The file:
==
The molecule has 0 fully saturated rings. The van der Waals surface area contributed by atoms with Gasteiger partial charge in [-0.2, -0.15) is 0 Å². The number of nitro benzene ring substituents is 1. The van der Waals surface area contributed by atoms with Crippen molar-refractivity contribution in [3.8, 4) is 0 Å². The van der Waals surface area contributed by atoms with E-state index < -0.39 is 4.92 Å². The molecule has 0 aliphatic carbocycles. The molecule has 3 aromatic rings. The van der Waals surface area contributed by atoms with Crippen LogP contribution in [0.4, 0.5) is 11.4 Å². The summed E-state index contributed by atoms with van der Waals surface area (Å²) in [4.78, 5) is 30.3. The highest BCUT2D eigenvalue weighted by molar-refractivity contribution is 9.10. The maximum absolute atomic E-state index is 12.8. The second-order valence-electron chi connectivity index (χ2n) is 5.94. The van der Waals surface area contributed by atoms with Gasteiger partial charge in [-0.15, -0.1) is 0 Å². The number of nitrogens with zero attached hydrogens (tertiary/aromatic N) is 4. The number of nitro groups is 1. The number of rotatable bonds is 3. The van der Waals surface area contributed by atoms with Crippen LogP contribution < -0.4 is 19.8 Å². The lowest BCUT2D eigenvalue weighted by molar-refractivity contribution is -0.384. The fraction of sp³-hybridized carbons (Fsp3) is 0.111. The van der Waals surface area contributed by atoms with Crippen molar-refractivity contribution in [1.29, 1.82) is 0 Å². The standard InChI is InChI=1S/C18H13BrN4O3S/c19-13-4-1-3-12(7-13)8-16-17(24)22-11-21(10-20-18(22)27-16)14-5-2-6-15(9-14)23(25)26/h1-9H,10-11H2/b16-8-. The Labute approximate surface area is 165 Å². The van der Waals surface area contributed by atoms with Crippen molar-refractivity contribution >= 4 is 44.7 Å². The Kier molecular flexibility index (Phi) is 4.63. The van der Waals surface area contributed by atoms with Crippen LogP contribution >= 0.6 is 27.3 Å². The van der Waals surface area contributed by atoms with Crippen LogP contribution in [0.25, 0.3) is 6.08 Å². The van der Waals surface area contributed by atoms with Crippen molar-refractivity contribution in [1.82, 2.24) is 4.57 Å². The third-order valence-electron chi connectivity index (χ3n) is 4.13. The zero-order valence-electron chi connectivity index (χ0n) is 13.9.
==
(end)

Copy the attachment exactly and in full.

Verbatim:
The molecule has 0 fully saturated rings. The van der Waals surface area contributed by atoms with Gasteiger partial charge in [-0.2, -0.15) is 0 Å². The number of nitro benzene ring substituents is 1. The van der Waals surface area contributed by atoms with Crippen molar-refractivity contribution in [3.8, 4) is 0 Å². The van der Waals surface area contributed by atoms with E-state index < -0.39 is 4.92 Å². The molecule has 0 aliphatic carbocycles. The molecule has 3 aromatic rings. The van der Waals surface area contributed by atoms with Crippen LogP contribution in [0.4, 0.5) is 11.4 Å². The summed E-state index contributed by atoms with van der Waals surface area (Å²) in [4.78, 5) is 30.3. The highest BCUT2D eigenvalue weighted by molar-refractivity contribution is 9.10. The maximum absolute atomic E-state index is 12.8. The second-order valence-electron chi connectivity index (χ2n) is 5.94. The van der Waals surface area contributed by atoms with Gasteiger partial charge in [-0.15, -0.1) is 0 Å². The number of nitrogens with zero attached hydrogens (tertiary/aromatic N) is 4. The number of nitro groups is 1. The number of rotatable bonds is 3. The van der Waals surface area contributed by atoms with Crippen LogP contribution < -0.4 is 19.8 Å². The lowest BCUT2D eigenvalue weighted by molar-refractivity contribution is -0.384. The fraction of sp³-hybridized carbons (Fsp3) is 0.111. The van der Waals surface area contributed by atoms with Crippen molar-refractivity contribution in [1.29, 1.82) is 0 Å². The standard InChI is InChI=1S/C18H13BrN4O3S/c19-13-4-1-3-12(7-13)8-16-17(24)22-11-21(10-20-18(22)27-16)14-5-2-6-15(9-14)23(25)26/h1-9H,10-11H2/b16-8-. The Labute approximate surface area is 165 Å². The van der Waals surface area contributed by atoms with Crippen molar-refractivity contribution >= 4 is 44.7 Å². The Kier molecular flexibility index (Phi) is 4.63. The van der Waals surface area contributed by atoms with Crippen LogP contribution >= 0.6 is 27.3 Å². The van der Waals surface area contributed by atoms with Crippen LogP contribution in [0.25, 0.3) is 6.08 Å². The van der Waals surface area contributed by atoms with Crippen molar-refractivity contribution in [1.82, 2.24) is 4.57 Å². The third-order valence-electron chi connectivity index (χ3n) is 4.13. The zero-order valence-electron chi connectivity index (χ0n) is 13.9.